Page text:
Seven travel tips for your gorilla trekking safari

discoverafrica 26 April 2018
Part of the Rwanda Safari Collection
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Many will remember the popular 1988 film ‘Gorillas in the Mist’ for its heart-wrenching narrative about the plight of Mountain gorillas living in the African jungle areas of Rwanda, Uganda and the Democratic Republic of Congo.

Based on the book with the same title by renowned primatologist, conservationist and author Dian Fossey, this narrative helped to highlight the plight of these gentle giants. At the time, Fossey acknowledged that these apes were in grave danger of extinction due to poaching, habitat loss and as well as death in the crossfire of human warfare.

According to the WWF, there are only 880 Mountain gorillas left on the planet. However, conservationists are seeing positive signs that their populations are increasing. It’s no wonder then, that the chance to see them is the ultimate bucket-list experience for safari-goers.

We bring you seven tips for planning a gorilla trekking trip through either Rwanda or Uganda to experience these magnificent jungle animals:

1. Remember to get a permit before you arrive

One of the most important aspects to remember if you are planning a gorilla trekking safari is that you need to obtain a permit to see the gorillas in both national parks in Rwanda and Uganda:

Volcanoes National Park, Rwanda: US $1500

Bwindi Impenetrable Forest, Uganda: US $600

These permits are difficult to obtain because there are limitations on how many people are allowed into the parks. Discover Africa Safaris will obtain these permits for you and they are included in the cost of your gorilla trekking safari. The essential thing here is to plan your trip well ahead of time.

2. Be prepared for any weather

Image: Bwindi Impenetrable Forest 

There is a good chance the weather will be both hot and humid as well as slightly chilly and rainy on the same day, reason enough to be prepared for varying weather conditions. Safari experts recommend wearing layered clothing that can be adjusted according to the temperature. Make allowances for rain by packing a waterproof jacket or coat.

It is also essential that you bring a pair of good quality hiking shoes as you will be trekking through varied montane terrain.  It’s also advised to keep as much skin covered as possible as certain areas are notorious for blister bushes and stinging nettles.

3. Take food and water with you

There are no shops in the various national parks and although some tour operators will have options for packed lunches it’s still strongly advised that you pack items that will help keep your energy levels up as you may be hiking for a maximum of eight hours while you locate the gorillas. Pack some dried fruit, nuts or trail mix for some extra energy and plenty of water.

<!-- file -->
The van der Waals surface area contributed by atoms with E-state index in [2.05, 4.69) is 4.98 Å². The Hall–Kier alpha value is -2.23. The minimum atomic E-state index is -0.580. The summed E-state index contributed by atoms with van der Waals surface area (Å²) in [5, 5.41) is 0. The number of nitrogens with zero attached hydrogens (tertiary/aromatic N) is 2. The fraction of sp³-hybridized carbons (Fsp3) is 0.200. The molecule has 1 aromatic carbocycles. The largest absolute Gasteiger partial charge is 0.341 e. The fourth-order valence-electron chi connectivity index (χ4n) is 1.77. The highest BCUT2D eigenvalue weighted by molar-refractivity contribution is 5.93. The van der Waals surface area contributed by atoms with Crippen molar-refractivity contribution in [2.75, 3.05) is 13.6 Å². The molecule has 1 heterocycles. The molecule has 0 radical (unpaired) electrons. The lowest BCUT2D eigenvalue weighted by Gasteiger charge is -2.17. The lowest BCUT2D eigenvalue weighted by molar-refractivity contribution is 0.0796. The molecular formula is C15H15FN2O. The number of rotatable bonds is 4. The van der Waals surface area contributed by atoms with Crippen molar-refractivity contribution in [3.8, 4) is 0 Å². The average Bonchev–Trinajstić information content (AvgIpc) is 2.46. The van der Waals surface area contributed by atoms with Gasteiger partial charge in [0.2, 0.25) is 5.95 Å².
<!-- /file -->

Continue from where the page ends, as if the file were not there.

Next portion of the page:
4. Waterproofing for your camera and absolutely no flash

Image: Bench Africa 

Temperamental weather conditions require you to safely waterproof your camera. Water housing or casing is essential in protecting your equipment.

Flash photography is not permitted while trekking or anywhere near the gorillas so make sure your flash setting is turned off.

5. Train before you leave and know your fitness levels

Image: Sanctuary Retreats 

Both Bwindi Impenetrable Forest and Volcanoes National Park are high in altitude which will make trekking much harder, even for experienced hikers. Make sure you know your fitness level before leaving and if you aren’t an avid hiker it's advised to hit the gym or some local trails and hikes in your area before you leave to get to your optimal fitness level. You might see gorillas after two hours or it could take up to 10 to find them in the thick jungle.

6. Travel in the dry season

Tracking down gorillas isn’t limited to a season and you can visit any time of year. It's believed that you will just have a more enjoyable experience in the drier months as everything is a little more accessible due to there being less rain and less mud. Dirt roads will be a part of the experience and these will be easier to tackle and much more comfortable in drier weather.

The dry season is from mid-December to early February and the long dry season is from June to September.

7. Respect the gorillas’ space

While the Mountain gorilla population is habituated and gorillas are non-aggressive and shy, they are still wild animals. Respecting their space ensures that no one gets hurt. Accompanying your on your trekking journey will be experienced guides. These guides are highly trained and dedicate their lives to the conservation of the gorillas. Respect the five metre proximity rule. There are many available resources on gorilla etiquette and one such resource can be found here.

An opportunity to enjoy the majestic Mountain gorillas in their natural environment is an experience of a lifetime. We can advise you on your gorilla trekking adventure so do contact us for more information.

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